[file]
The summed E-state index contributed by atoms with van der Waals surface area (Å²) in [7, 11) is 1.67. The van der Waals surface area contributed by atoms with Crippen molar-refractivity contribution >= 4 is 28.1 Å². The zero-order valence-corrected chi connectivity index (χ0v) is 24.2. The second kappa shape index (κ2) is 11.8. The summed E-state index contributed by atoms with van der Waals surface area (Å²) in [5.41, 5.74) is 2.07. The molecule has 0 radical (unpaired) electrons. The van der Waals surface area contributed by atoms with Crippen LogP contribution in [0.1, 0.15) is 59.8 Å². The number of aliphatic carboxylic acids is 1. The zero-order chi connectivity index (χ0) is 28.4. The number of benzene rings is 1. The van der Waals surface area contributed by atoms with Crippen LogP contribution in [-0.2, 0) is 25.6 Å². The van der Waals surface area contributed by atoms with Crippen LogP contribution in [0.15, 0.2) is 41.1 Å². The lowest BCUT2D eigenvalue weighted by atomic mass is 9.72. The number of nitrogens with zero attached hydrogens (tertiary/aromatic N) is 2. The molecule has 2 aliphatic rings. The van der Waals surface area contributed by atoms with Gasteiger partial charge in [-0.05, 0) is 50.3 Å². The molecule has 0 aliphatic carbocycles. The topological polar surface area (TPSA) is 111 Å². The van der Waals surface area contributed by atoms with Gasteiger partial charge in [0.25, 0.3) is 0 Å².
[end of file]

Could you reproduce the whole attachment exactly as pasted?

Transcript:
The summed E-state index contributed by atoms with van der Waals surface area (Å²) in [7, 11) is 1.67. The van der Waals surface area contributed by atoms with Crippen molar-refractivity contribution >= 4 is 28.1 Å². The zero-order valence-corrected chi connectivity index (χ0v) is 24.2. The second kappa shape index (κ2) is 11.8. The summed E-state index contributed by atoms with van der Waals surface area (Å²) in [5.41, 5.74) is 2.07. The molecule has 0 radical (unpaired) electrons. The van der Waals surface area contributed by atoms with Crippen LogP contribution in [0.1, 0.15) is 59.8 Å². The number of aliphatic carboxylic acids is 1. The zero-order chi connectivity index (χ0) is 28.4. The number of benzene rings is 1. The van der Waals surface area contributed by atoms with Crippen LogP contribution in [-0.2, 0) is 25.6 Å². The van der Waals surface area contributed by atoms with Crippen LogP contribution in [0.15, 0.2) is 41.1 Å². The lowest BCUT2D eigenvalue weighted by atomic mass is 9.72. The number of nitrogens with zero attached hydrogens (tertiary/aromatic N) is 2. The molecule has 2 aliphatic rings. The van der Waals surface area contributed by atoms with Gasteiger partial charge in [-0.05, 0) is 50.3 Å². The molecule has 0 aliphatic carbocycles. The topological polar surface area (TPSA) is 111 Å². The van der Waals surface area contributed by atoms with Gasteiger partial charge in [0.25, 0.3) is 0 Å².